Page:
Student reviews Zach Savich poetry

Shippensburg University’s English Department recently welcomed Zach Savich on board as an assistant professor. Savich is a published poetry author, creative non-fiction and a chapbook. He received his bachelor’s of arts degree from the University of Washington and his master’s of fine arts degree from the University of Iowa Writers’ Workshop. Additionally, he has lived and taught in France, Italy, New Zealand, and across the United States.

Savich’s second book of poetry “Annulments” won the Colorado Prize for Poetry. His first book, “Full Catastrophe Living” won the 2008 Iowa Poetry Prize.

Savich’s inspiration for “Annulments” came from several sources. Poets Rosmarie Waldrop, Carl Phillips, and the lyricism of singers like Sam Cooke were a few mentioned in an interview with Savich. He created lyricism with a “cut-to-the-chorus, cry-in-your-coffee-with-splendor” feeling.

The poems in “Annulments” could easily fit into the confessional coffee dates I had with my best friend where I desperately needed to get something off my chest; that relieving, weight-lifted feeling I get after finally releasing bottled up feelings and emotions.

Waldrop’s contemporary style, including lots of personal narrative, was certainly similar to Savich’s deeply personal experience based poetry. Phillips is also well known for emotional and spiritual poetry. Savich expresses emotion so well with his words and imagery, it is easy to relate to his poetry and feelings.

“Annulments” is 65 pages of poems that echoes the book’s one word title. The contemporary poetry is thought provoking and emotional. Several poems are designated specifically to someone, some include italicized parts to signify that they are sung rather than read. Other poems take advantage of enjambed lines or end suddenly. However, every poem includes authentic emotion. Savich says he hopes they are “honest poems” and have a hushed, yet thrilling feel of intimacy.

“Many of the poems try to capture the particular sense of love at a threshold, before it becomes a story,” Savich said.

“The Mountains Overhead” is a hard to miss poem in Savich’s sophomore book. It takes up Pages 4-39 of the 65-page book and consists of 113 brief sections. Many of the sections are italicized, giving the sung phrases emphasis and significance. The poem expresses an emotional struggle, the result of a difficult separation.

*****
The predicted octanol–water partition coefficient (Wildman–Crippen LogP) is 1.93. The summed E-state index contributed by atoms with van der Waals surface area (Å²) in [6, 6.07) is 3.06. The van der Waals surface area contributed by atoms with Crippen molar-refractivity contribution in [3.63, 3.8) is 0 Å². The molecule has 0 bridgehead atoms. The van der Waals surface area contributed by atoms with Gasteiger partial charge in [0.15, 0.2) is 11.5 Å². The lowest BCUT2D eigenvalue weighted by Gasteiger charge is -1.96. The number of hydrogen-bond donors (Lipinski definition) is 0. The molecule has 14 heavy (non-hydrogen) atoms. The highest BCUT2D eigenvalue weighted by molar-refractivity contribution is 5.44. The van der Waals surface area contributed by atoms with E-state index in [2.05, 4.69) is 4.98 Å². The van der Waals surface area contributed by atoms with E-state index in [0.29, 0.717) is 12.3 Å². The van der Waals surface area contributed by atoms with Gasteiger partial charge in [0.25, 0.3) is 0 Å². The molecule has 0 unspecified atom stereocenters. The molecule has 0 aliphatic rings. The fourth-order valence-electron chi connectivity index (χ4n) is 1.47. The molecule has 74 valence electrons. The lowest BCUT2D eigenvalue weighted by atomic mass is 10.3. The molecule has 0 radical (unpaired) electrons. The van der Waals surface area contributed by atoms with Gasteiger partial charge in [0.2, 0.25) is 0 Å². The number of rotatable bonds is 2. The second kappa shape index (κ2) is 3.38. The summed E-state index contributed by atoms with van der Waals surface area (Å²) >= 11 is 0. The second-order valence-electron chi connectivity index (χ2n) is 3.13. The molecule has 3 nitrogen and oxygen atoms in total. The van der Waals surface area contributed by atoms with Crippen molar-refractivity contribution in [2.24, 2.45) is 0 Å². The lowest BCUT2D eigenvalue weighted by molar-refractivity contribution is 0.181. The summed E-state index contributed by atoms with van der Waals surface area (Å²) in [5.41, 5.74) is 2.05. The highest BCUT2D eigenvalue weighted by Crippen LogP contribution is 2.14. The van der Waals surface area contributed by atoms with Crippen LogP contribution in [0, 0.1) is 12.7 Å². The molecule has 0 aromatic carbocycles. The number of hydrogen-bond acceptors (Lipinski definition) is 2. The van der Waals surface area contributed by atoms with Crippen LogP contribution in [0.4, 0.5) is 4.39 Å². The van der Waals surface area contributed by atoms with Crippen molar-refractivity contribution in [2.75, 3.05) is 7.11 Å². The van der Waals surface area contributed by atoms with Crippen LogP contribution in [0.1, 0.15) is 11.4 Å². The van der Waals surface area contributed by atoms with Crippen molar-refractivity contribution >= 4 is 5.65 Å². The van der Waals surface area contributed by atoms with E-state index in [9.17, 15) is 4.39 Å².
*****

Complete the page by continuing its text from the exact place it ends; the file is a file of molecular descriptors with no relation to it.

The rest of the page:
Savich wrote “have fun, we said for goodbye” implying maybe separating would not be so difficult or final if no one really said goodbye.

“Be how you were, be how you were” appears more than once in the poem. It really draws attention to the plea for someone to be how he or she was before, so that everything could go back to how it was before.

“Tell me a secret I don’t know I have” is a reminder of how things were before. The connection and closeness of the relationship before things changed. This small alteration of italicizing font not only catches the reader’s attention but may make him or her wonder how much more of an impact words could have if they were sung instead of spoken.

The word “mountain” in the title of the poem is significant. Readers may also notice snow commonly mentioned within poems in the book.

These words have significant meaning to Savich. The poet moved to Iowa where “mountains and water determine buildings and roads.”

In a world of nonstop construction of buildings and homes, mountains still halt or deter the process. They are large, natural and powerful determiners of what will or will not happen next. He has also admitted a fascination with snow, saying “It is skin.”

Snow really is like a layer of skin, temporarily covering everything that will eventually fade away to reveal something deeper beneath it.

Much shorter is “Reversible Sun,” which compares the extension of a helping hand to the way the heart conditions emotion. Both relatively active concepts are quickly followed by “[do you know what birdlime is?]” This sticky substance, used to trap small birds, seems to imply freezing or trapping the ideal assistance of extending a hand or handling emotions.

I can certainly identify with the feeling of comfort that comes with someone helping me through something difficult and wanting to always have that assistance when I experience struggle. Or when my heart has finally regained composure and control after something has shocked my emotional system. Savich follows his birdlime question and ends with “leans back as when saying grace or after taking up a hand of cards.” It is as if Savich is leaning back while patiently waiting for my response.

An aspect of many of the poems in “Annulments” is a sudden or unexpected finish. I did not find this leaving me unsatisfied at all. If anything, it tied the title of the book even more into the poems inside it. Almost anyone can relate to the mental process of annulment, where negative or painful ideas are terminated from the mind. The quick finish to some poems subtly hints towards erasing unpleasant memories.

I think any fan of poetry will be able to appreciate “Annulments.” Savich’s poetry touches on emotions that almost everyone has experienced. It is easy to compare your own relationships to his and it might be difficult not to reevaluate them after reading this book.

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